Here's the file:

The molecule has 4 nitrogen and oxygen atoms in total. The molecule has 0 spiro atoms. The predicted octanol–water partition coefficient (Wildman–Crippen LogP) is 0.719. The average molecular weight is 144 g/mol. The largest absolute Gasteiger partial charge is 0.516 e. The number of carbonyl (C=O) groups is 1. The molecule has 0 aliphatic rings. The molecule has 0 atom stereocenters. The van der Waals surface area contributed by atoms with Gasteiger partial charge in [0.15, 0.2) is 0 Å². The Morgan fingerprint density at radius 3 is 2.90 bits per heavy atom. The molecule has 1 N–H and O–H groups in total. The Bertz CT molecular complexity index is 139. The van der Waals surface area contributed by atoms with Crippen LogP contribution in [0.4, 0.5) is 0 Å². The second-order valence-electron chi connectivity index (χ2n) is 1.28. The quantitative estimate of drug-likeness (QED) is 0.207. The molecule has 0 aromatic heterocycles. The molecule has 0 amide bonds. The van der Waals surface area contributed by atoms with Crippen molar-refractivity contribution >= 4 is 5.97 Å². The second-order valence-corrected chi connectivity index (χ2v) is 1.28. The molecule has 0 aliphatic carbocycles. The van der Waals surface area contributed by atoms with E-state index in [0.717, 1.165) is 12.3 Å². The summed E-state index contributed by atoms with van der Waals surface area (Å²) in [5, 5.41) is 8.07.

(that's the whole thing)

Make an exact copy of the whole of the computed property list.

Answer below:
The molecule has 4 nitrogen and oxygen atoms in total. The molecule has 0 spiro atoms. The predicted octanol–water partition coefficient (Wildman–Crippen LogP) is 0.719. The average molecular weight is 144 g/mol. The largest absolute Gasteiger partial charge is 0.516 e. The number of carbonyl (C=O) groups is 1. The molecule has 0 aliphatic rings. The molecule has 0 atom stereocenters. The van der Waals surface area contributed by atoms with Gasteiger partial charge in [0.15, 0.2) is 0 Å². The Morgan fingerprint density at radius 3 is 2.90 bits per heavy atom. The molecule has 1 N–H and O–H groups in total. The Bertz CT molecular complexity index is 139. The van der Waals surface area contributed by atoms with Crippen LogP contribution in [0.4, 0.5) is 0 Å². The second-order valence-electron chi connectivity index (χ2n) is 1.28. The quantitative estimate of drug-likeness (QED) is 0.207. The molecule has 0 aromatic heterocycles. The molecule has 0 amide bonds. The van der Waals surface area contributed by atoms with Crippen molar-refractivity contribution >= 4 is 5.97 Å². The second-order valence-corrected chi connectivity index (χ2v) is 1.28. The molecule has 0 aliphatic carbocycles. The van der Waals surface area contributed by atoms with E-state index in [0.717, 1.165) is 12.3 Å². The summed E-state index contributed by atoms with van der Waals surface area (Å²) in [5, 5.41) is 8.07.